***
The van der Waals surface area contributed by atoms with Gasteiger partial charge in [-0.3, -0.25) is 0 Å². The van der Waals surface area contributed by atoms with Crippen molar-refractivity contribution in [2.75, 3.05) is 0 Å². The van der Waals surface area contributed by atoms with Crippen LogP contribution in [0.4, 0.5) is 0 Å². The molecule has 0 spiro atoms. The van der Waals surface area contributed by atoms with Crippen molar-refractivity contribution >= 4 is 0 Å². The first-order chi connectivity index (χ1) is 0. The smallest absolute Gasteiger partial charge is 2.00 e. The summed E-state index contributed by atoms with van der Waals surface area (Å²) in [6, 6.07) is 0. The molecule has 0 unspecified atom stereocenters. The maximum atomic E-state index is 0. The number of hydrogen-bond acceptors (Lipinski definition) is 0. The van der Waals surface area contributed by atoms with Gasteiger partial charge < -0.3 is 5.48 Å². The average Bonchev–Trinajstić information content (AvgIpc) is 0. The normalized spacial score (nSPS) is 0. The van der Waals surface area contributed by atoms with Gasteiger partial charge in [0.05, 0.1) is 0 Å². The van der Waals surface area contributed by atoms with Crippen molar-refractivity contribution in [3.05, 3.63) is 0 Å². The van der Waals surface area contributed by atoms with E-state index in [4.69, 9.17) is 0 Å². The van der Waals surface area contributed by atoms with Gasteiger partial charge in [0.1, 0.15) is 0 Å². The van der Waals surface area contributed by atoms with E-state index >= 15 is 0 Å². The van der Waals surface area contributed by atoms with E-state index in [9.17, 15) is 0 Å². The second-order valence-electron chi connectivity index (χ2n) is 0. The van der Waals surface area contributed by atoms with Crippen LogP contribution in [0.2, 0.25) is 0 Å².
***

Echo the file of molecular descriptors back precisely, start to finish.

The van der Waals surface area contributed by atoms with Gasteiger partial charge in [-0.3, -0.25) is 0 Å². The van der Waals surface area contributed by atoms with Crippen molar-refractivity contribution in [2.75, 3.05) is 0 Å². The van der Waals surface area contributed by atoms with Crippen LogP contribution in [0.4, 0.5) is 0 Å². The molecule has 0 spiro atoms. The van der Waals surface area contributed by atoms with Crippen molar-refractivity contribution >= 4 is 0 Å². The first-order chi connectivity index (χ1) is 0. The smallest absolute Gasteiger partial charge is 2.00 e. The summed E-state index contributed by atoms with van der Waals surface area (Å²) in [6, 6.07) is 0. The molecule has 0 unspecified atom stereocenters. The maximum atomic E-state index is 0. The number of hydrogen-bond acceptors (Lipinski definition) is 0. The van der Waals surface area contributed by atoms with Gasteiger partial charge < -0.3 is 5.48 Å². The average Bonchev–Trinajstić information content (AvgIpc) is 0. The normalized spacial score (nSPS) is 0. The van der Waals surface area contributed by atoms with Gasteiger partial charge in [0.05, 0.1) is 0 Å². The van der Waals surface area contributed by atoms with Crippen molar-refractivity contribution in [3.05, 3.63) is 0 Å². The van der Waals surface area contributed by atoms with E-state index in [4.69, 9.17) is 0 Å². The van der Waals surface area contributed by atoms with Gasteiger partial charge in [0.1, 0.15) is 0 Å². The van der Waals surface area contributed by atoms with E-state index >= 15 is 0 Å². The van der Waals surface area contributed by atoms with E-state index in [9.17, 15) is 0 Å². The second-order valence-electron chi connectivity index (χ2n) is 0. The van der Waals surface area contributed by atoms with Crippen LogP contribution in [0.2, 0.25) is 0 Å².